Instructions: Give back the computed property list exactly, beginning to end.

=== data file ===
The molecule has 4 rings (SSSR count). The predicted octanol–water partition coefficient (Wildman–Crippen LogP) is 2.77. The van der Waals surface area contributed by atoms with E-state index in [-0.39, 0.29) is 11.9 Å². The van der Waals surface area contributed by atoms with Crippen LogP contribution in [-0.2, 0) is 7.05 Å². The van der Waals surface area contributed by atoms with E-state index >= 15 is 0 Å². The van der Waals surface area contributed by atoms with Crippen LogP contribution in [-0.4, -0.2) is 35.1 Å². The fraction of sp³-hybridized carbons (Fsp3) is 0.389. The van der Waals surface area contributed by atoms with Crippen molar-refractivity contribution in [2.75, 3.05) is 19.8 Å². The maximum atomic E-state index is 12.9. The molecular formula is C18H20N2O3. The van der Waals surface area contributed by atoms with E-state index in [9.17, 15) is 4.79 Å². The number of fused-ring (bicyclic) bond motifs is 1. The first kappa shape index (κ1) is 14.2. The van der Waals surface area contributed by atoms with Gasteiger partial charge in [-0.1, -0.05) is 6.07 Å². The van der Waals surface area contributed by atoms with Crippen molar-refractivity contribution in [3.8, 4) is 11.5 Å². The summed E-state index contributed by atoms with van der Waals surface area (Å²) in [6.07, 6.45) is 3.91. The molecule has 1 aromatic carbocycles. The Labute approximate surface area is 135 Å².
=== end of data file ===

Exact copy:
The molecule has 4 rings (SSSR count). The predicted octanol–water partition coefficient (Wildman–Crippen LogP) is 2.77. The van der Waals surface area contributed by atoms with E-state index in [-0.39, 0.29) is 11.9 Å². The van der Waals surface area contributed by atoms with Crippen LogP contribution in [-0.2, 0) is 7.05 Å². The van der Waals surface area contributed by atoms with E-state index >= 15 is 0 Å². The van der Waals surface area contributed by atoms with Crippen LogP contribution in [-0.4, -0.2) is 35.1 Å². The fraction of sp³-hybridized carbons (Fsp3) is 0.389. The van der Waals surface area contributed by atoms with Crippen molar-refractivity contribution in [2.75, 3.05) is 19.8 Å². The maximum atomic E-state index is 12.9. The molecular formula is C18H20N2O3. The van der Waals surface area contributed by atoms with E-state index in [9.17, 15) is 4.79 Å². The number of fused-ring (bicyclic) bond motifs is 1. The first kappa shape index (κ1) is 14.2. The van der Waals surface area contributed by atoms with Gasteiger partial charge in [-0.1, -0.05) is 6.07 Å². The van der Waals surface area contributed by atoms with Crippen molar-refractivity contribution in [3.8, 4) is 11.5 Å². The summed E-state index contributed by atoms with van der Waals surface area (Å²) in [6.07, 6.45) is 3.91. The molecule has 1 aromatic carbocycles. The Labute approximate surface area is 135 Å².